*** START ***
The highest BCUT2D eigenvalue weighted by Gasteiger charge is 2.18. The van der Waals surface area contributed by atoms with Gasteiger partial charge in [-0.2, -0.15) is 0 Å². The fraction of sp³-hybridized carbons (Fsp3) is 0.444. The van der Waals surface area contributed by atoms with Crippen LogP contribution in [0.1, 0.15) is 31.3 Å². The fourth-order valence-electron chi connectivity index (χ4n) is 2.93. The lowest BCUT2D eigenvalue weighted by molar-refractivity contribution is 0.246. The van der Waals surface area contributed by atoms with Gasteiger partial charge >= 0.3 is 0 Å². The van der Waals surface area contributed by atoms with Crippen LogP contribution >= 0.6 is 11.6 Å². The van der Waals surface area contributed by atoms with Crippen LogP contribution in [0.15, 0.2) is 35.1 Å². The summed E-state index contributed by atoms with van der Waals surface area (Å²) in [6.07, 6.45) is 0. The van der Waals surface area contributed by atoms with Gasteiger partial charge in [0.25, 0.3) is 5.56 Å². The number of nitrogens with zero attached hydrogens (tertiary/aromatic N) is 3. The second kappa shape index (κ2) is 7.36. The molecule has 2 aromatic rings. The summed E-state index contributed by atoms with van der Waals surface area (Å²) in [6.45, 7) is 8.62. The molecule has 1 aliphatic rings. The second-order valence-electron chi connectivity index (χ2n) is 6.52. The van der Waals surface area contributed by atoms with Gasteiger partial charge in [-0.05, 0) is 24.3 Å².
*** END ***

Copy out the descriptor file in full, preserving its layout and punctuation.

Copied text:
The highest BCUT2D eigenvalue weighted by Gasteiger charge is 2.18. The van der Waals surface area contributed by atoms with Gasteiger partial charge in [-0.2, -0.15) is 0 Å². The fraction of sp³-hybridized carbons (Fsp3) is 0.444. The van der Waals surface area contributed by atoms with Crippen LogP contribution in [0.1, 0.15) is 31.3 Å². The fourth-order valence-electron chi connectivity index (χ4n) is 2.93. The lowest BCUT2D eigenvalue weighted by molar-refractivity contribution is 0.246. The van der Waals surface area contributed by atoms with Gasteiger partial charge >= 0.3 is 0 Å². The van der Waals surface area contributed by atoms with Crippen LogP contribution >= 0.6 is 11.6 Å². The van der Waals surface area contributed by atoms with Crippen LogP contribution in [0.15, 0.2) is 35.1 Å². The summed E-state index contributed by atoms with van der Waals surface area (Å²) in [6.07, 6.45) is 0. The van der Waals surface area contributed by atoms with Gasteiger partial charge in [0.25, 0.3) is 5.56 Å². The number of nitrogens with zero attached hydrogens (tertiary/aromatic N) is 3. The second kappa shape index (κ2) is 7.36. The molecule has 2 aromatic rings. The summed E-state index contributed by atoms with van der Waals surface area (Å²) in [6.45, 7) is 8.62. The molecule has 1 aliphatic rings. The second-order valence-electron chi connectivity index (χ2n) is 6.52. The van der Waals surface area contributed by atoms with Gasteiger partial charge in [-0.05, 0) is 24.3 Å².